Wound healing and transwell assays

For the wound healing assay, cells were plated into a 12-well cell culture cluster at a concentration of 5 × 105 cells/mL. Twenty-four hours later, the cells reached about 90% confluence in a monolayer. A 10-μL pipette tip was then used to scratch a line in the cell monolayer, and the medium was replaced with 1 mL DMEM. The cells were incubated for the indicated times, and images taken under an optical microscope. The gap closure area was measured by Image J software. For transwell assays, cells were plated into an upper transwell chamber at a concentration of 1 × 104 cell/mL in a volume of 200 μL DMEM. The lower chamber of the transwell was filled with 600 μL DMEM plus with 10% FBS. The cells were incubated for the indicated times. After the completion of migration, the cells in the upper chamber were removed with a cotton tip. The cells on the bottom side of the transwell membrane were fixed with 4% paraformaldehyde for 15 min and stained with 0.5% crystal violet for 30 min. Cells were photographed under an optical microscope (DMi8; Leica, Wetzlar, Germany), and the numbers of migrated cells were determined by Image J software.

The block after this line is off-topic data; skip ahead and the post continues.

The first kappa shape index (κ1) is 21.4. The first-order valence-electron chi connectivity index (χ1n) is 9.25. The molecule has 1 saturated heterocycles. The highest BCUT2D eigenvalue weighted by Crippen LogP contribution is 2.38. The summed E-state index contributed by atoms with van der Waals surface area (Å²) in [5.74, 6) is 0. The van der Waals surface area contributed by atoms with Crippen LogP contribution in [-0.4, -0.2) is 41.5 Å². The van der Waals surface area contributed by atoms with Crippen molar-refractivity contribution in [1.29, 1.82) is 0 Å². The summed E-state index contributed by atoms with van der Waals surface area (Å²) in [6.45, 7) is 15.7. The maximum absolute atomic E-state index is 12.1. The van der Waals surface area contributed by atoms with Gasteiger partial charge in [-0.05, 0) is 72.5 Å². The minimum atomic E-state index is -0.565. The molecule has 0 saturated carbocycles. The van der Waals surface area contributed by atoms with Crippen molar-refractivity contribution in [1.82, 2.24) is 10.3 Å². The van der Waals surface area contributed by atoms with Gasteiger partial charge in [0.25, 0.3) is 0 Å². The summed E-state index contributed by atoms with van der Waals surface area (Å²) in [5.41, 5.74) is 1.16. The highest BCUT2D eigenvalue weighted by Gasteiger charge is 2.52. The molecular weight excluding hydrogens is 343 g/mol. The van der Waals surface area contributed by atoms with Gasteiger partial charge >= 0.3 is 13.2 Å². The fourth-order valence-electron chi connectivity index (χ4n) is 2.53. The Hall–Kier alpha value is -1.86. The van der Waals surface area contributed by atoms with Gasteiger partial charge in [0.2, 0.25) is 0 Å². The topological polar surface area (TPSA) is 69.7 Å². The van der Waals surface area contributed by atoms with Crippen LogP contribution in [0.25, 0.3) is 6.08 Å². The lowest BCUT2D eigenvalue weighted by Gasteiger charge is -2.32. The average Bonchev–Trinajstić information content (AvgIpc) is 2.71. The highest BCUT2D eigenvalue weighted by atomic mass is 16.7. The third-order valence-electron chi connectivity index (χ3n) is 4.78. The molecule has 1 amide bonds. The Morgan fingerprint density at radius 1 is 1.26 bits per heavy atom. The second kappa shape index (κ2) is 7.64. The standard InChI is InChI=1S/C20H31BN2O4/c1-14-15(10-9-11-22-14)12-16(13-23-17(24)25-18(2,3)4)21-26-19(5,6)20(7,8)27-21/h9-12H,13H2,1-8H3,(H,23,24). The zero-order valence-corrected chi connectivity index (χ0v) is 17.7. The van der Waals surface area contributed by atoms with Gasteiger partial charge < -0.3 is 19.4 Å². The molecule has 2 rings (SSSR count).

Western blot analysis

Total protein was extracted in RIPA lysis buffer. Proteins extracted from cells were resolved using 10% sodium dodecyl sulfate–polyacrylamide (SDS–PAGE) gel electrophoresis, then transferred to a polyvinylidene fluoride membrane (Millipore, Burlington, MA, USA), blocked in 5% non-fat milk (Sigma–Aldrich, St Louis, MI, USA) for 2 h, and blotted with primary antibody (anti-NEDD4, Cell Signaling Technology, Danvers, MA, USA, 1:1000; anti-IGF-1R, Abcam, 1:1000; anti-PTEN, Cell Signaling Technology, 1:500; anti-p-Aktser473, Cell Signaling Technology, 1:2000; anti-GAPDH, Cell Signaling Technology, 1:2000; anti-β-actin, Sigma–Aldrich, 1:5000) overnight at 4 °C. The next day, membranes were incubated with the appropriate HRP-conjugated secondary antibody for 1 h at room temperature. Blots were visualized with an ECL detection kit (Millipore) and analyzed using Image J software.